Accountability — it’s the willingness to accept personal responsibility for our own actions. And successful teams can’t thrive without it.
Ever worked on a team routinely plagued with missed deadlines, broken promises, or vague expectations? Or where managers constantly nagged and micromanaged? It’s likely the team didn’t have a culture of accountability.
Accountability fosters better work relationships, improves job satisfaction, and helps teams work more effectively together. It empowers ICs with ownership over their work and fuels more effective teamwork, since folks know they can count on each other to get things done. Mastering team accountability can help teams have better performance discussions and hold each other accountable in a more supportive way too. It inspires individuals to exceed their goals and improve their performance, and it’s intrinsically linked to results (and revenue). Employee engagement, according to Gallup, helps companies outperform their competitors, and can result in 21% greater profitability.
Despite the clear benefits, if your team struggles with accountability you’re not alone. 25% of remote managers say lack of accountability is one of the biggest hurdles their team needs to overcome. According to another study, 93% of employees don’t understand what their team is trying to accomplish (let alone how they can contribute to help get there), and 85% of leaders aren’t defining clear enough expectations for employees in the first place.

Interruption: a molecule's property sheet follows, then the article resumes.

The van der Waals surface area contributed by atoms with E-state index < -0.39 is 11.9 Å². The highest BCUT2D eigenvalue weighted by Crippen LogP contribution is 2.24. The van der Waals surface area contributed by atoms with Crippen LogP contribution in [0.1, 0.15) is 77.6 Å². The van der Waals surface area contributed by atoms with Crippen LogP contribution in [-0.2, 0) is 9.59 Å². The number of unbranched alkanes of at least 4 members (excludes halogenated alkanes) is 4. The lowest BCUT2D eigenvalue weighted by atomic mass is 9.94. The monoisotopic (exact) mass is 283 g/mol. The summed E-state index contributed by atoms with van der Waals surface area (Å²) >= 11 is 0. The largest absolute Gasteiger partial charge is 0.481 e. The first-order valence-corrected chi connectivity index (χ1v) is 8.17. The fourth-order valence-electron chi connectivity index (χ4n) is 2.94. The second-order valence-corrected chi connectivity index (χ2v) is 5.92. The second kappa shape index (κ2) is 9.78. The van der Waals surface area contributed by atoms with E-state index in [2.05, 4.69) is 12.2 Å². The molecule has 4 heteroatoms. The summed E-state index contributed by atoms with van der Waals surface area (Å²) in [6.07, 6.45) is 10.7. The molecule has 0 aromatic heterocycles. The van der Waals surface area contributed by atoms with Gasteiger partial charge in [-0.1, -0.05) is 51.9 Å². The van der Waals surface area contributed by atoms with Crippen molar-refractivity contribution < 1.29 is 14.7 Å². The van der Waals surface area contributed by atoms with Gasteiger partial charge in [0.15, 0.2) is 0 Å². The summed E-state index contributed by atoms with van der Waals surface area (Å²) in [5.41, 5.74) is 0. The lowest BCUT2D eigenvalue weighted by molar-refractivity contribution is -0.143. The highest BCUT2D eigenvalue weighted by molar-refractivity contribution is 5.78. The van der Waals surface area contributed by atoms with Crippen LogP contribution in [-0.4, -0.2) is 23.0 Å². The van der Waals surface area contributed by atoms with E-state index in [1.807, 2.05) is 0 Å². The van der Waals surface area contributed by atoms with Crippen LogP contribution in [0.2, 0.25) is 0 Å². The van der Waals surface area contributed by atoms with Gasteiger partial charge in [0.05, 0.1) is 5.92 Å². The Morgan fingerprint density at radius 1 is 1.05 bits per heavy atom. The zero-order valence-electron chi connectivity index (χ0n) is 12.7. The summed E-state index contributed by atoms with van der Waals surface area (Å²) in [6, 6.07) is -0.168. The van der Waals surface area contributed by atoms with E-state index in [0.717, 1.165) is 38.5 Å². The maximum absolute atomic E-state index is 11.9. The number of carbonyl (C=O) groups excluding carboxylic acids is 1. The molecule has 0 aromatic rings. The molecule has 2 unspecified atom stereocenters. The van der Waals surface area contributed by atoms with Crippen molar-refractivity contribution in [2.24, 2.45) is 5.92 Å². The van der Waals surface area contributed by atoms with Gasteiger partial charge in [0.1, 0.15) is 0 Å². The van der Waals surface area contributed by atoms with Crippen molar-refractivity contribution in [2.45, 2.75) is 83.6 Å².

On a team, accountability means the team follows through on its commitments, finishes projects on time, and meets its goals. Team accountability requires each individual to be accountable for their own piece too — both for long-term goals and day-to-day work. On teams with strong accountability, ICs take ownership of their work, communicate openly and often about commitments, and complete tasks they commit to in a timely manner.
So often, teams only discuss accountability when things go wrong. It can be a term charged with negative connotations including stress, fear, and even disciplinary measures. But it doesn’t need to be.
Building systems for team accountability — like regular planning and goal-setting, or standards around sharing progress updates — ensures accountability feels fair and non-judgemental. It’s less about a manager or teammate nagging you for information, and more about adhering to a process everyone has agreed upon. The system holds you accountable, not just the people.
When you work remotely, you miss out on natural opportunities to build alignment and ask questions. It can be harder for folks to know what’s expected on any given project or of certain roles, which can lead to unnecessary work and misunderstandings. Teammates might feel like someone is dropping the ball, when in fact, it’s actually not that person’s responsibility or they didn’t even know it was in the first place. Plus, when you’re spread across multiple time zones, it can be challenging to know what’s expected in terms of ways of working, online hours, or response times over Slack or email.